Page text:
"Right to Work" Isn't a Civil Right. But Unionizing Should Be

By and

The adoption of so-called "right to work" legislation in Michigan, of all places, represents an historic setback for organized labor. First, Republicans went after public employees in the birthplace of public unions, Wisconsin. And now they have taken the fight to private employee unions in the cradle of modern industrial unionism. Conservatives are right that, if they can win in Michigan, they can win almost anywhere.

Despite the arguments advanced by right to work proponents that they are trying to make Michigan more attractive to businesses, this legislation was a calculated effort by conservatives and business interests like the Koch brothers to redistribute political power from Democrats to Republicans (hence the exemption for police and firefighters, who are friendlier to Republicans) and from workers to employers. Previously in Michigan, no one was forced to join a union, but workers who benefited from collective bargaining were required to pay fees to cover the cost of that bargaining. The new law eliminates that requirement, allowing employees to benefit without paying a fee, thereby weakening unions’ ability to participating in politics and negotiate for better wages. As President Obama noted, right to work legislation is really about "the right to work for less money."

Nevertheless, there is an important lesson for liberals and labor in the Michigan story about the power of rhetoric. "Right to work" is a mendacious slogan but a politically resonant one. It's mendacious because everyone in every state has the right to work; the legislation simply gives employees the right to be free riders--to benefit from collective bargaining without paying for it. Yet members of the media mostly employ the phrase without qualification. (Even those that say "so-called" right to work repeat the phrase over and over again.) This past Saturday, the Washington Post'sfront page featured stories on gay marriage going before the U.S. Supreme Court and the right to work debate in Michigan--and a casual reader could assume that both stories were about "rights" ascendant.

The brilliance of the slogan is that it pits the individual's "right" to choose whether to pay dues (and who likes paying dues?) against the interests of large institutions (labor unions). Labor responds with a justifiable plea about the need for workers to be united and pay their fair share for representation (and, ultimately, better wages). But when the fight is framed as individual rights vs. solidarity, rights usually win. Indeed, when asked to identify government's most important role, 59 percent said in a 2010 Rasmussen poll that it is to protect individual rights and liberty.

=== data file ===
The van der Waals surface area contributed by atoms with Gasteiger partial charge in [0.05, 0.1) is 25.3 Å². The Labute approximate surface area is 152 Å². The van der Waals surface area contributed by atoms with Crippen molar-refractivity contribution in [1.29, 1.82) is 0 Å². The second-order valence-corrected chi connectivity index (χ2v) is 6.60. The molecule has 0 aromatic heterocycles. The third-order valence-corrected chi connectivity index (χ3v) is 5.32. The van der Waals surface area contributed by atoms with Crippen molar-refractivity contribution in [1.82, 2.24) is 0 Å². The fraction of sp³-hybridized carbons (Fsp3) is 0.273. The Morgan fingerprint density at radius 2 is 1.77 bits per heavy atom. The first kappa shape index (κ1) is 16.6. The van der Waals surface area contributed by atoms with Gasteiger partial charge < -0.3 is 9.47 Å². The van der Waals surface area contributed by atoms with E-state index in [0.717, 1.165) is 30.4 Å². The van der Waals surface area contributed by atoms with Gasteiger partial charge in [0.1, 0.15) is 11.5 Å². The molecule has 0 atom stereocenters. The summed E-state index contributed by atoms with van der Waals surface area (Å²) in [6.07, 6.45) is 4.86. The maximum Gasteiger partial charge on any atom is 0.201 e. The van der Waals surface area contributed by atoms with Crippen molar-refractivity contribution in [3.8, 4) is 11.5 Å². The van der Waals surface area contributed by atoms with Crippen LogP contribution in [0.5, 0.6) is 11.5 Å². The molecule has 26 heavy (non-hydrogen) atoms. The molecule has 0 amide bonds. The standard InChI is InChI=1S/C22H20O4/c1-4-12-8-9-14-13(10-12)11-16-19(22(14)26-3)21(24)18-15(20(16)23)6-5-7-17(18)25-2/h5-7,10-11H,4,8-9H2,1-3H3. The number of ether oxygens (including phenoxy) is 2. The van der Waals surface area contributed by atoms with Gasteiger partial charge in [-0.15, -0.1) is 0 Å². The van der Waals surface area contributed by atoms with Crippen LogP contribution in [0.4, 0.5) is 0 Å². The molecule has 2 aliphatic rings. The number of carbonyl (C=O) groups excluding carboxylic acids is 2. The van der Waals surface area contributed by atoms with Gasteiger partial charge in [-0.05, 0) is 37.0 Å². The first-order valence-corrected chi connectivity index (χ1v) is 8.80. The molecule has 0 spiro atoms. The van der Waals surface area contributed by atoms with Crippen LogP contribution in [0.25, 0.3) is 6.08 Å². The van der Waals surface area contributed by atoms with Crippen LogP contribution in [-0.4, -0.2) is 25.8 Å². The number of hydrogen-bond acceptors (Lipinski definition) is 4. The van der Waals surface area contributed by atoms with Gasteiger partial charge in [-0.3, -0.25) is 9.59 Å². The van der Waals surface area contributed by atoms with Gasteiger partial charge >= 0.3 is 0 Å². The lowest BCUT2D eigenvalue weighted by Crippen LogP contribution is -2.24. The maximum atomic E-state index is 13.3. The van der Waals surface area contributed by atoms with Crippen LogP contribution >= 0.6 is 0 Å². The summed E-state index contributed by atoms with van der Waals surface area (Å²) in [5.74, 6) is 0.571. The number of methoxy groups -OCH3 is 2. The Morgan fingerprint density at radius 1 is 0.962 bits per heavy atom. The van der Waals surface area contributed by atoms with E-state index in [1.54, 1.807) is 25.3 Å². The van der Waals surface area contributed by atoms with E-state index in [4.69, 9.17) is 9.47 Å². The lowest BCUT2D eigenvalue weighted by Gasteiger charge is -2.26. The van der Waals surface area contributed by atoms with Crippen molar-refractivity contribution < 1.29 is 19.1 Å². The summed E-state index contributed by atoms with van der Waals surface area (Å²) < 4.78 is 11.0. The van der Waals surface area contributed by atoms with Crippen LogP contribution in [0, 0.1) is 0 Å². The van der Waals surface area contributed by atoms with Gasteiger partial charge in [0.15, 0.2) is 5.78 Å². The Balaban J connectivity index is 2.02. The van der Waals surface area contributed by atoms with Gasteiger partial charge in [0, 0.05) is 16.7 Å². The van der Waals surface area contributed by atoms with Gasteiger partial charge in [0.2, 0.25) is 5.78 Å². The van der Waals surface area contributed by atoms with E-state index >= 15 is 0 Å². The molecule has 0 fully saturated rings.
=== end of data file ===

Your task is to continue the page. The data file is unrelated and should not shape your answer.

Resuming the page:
Rather than continuing the losing battle of solidarity vs. rights, it's time for liberals and labor to engage in the battle over what kind of rights workers should enjoy. The most vivid way for labor to recapture the rhetoric of "rights" is to propose amending the Civil Rights Act to make it illegal to fire or otherwise discriminate against employees for trying to organize a union. Currently, employers frequently target the ringleaders in a union drive, terminate their employment, and scare everyone else, paying only very modest financial penalties for violating our labor laws. Making this behavior illegal under the Civil Rights Act would substantially toughen penalties and help Americans understand that such abusive employer behavior involves a violation of the basic individual right to choose to join a union. It would be much harder for legislators to vote against "civil rights" for workers than it is for them now to oppose "labor law reform."

Some members of the labor movement are beginning to talk about labor organizing as a civil right.  In Canton, Mississippi, the United Auto Workers has been arguing that “worker rights is the civil rights battle of the 21st Century” as its tries to gain collective bargaining for a mostly black workforce at a Nissan Motors plant. If successful, this effort would provide a powerful response to opponents of labor – in the heart of the anti-labor South no less.

If organized labor is to survive in the United States, it can't just fight against the idea of individual rights. Instead, it needs to embrace them in a new campaign that makes Americans understand that the right to organize is being violated by employers every day -- and that the winners are the 1 Percent and their Republican allies.

Richard D. Kahlenberg is a senior fellow at The Century Foundation and Moshe Z. Marvit is a labor and civil rights attorney.  They are coauthors of Why Labor Organizing Should Be a Civil Right: Rebuilding a Middle-Class Democracy By Enhancing Worker Voice (2012).

 

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